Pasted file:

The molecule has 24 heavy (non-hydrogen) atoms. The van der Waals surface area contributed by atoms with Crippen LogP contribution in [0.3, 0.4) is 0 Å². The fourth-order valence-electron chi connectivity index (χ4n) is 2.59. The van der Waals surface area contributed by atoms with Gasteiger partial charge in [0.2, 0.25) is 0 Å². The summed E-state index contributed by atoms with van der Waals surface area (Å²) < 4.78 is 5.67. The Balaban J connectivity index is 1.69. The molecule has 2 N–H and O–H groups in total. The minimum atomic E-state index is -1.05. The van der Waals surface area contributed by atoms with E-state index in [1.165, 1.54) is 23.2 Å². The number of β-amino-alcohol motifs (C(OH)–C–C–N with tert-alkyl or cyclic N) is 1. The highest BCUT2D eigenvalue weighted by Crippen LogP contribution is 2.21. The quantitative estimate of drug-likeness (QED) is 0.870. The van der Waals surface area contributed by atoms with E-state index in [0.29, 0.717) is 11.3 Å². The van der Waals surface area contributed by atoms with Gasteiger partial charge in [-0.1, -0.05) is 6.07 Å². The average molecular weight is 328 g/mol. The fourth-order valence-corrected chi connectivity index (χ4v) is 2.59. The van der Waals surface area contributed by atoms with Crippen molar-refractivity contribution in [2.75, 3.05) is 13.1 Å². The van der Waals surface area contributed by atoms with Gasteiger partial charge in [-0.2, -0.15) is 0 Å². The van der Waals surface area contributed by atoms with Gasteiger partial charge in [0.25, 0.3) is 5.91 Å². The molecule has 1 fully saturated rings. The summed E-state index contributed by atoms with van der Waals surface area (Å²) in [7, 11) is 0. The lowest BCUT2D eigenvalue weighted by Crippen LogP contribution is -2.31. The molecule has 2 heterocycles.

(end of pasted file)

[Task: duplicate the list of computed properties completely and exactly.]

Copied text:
The molecule has 24 heavy (non-hydrogen) atoms. The van der Waals surface area contributed by atoms with Crippen LogP contribution in [0.3, 0.4) is 0 Å². The fourth-order valence-electron chi connectivity index (χ4n) is 2.59. The van der Waals surface area contributed by atoms with Gasteiger partial charge in [0.2, 0.25) is 0 Å². The summed E-state index contributed by atoms with van der Waals surface area (Å²) < 4.78 is 5.67. The Balaban J connectivity index is 1.69. The molecule has 2 N–H and O–H groups in total. The minimum atomic E-state index is -1.05. The van der Waals surface area contributed by atoms with E-state index in [1.165, 1.54) is 23.2 Å². The number of β-amino-alcohol motifs (C(OH)–C–C–N with tert-alkyl or cyclic N) is 1. The highest BCUT2D eigenvalue weighted by Crippen LogP contribution is 2.21. The quantitative estimate of drug-likeness (QED) is 0.870. The van der Waals surface area contributed by atoms with E-state index in [0.29, 0.717) is 11.3 Å². The van der Waals surface area contributed by atoms with Gasteiger partial charge in [-0.1, -0.05) is 6.07 Å². The average molecular weight is 328 g/mol. The fourth-order valence-corrected chi connectivity index (χ4v) is 2.59. The van der Waals surface area contributed by atoms with Crippen molar-refractivity contribution in [2.75, 3.05) is 13.1 Å². The van der Waals surface area contributed by atoms with Gasteiger partial charge in [-0.2, -0.15) is 0 Å². The van der Waals surface area contributed by atoms with Gasteiger partial charge in [0.25, 0.3) is 5.91 Å². The molecule has 1 fully saturated rings. The summed E-state index contributed by atoms with van der Waals surface area (Å²) in [7, 11) is 0. The lowest BCUT2D eigenvalue weighted by Crippen LogP contribution is -2.31. The molecule has 2 heterocycles.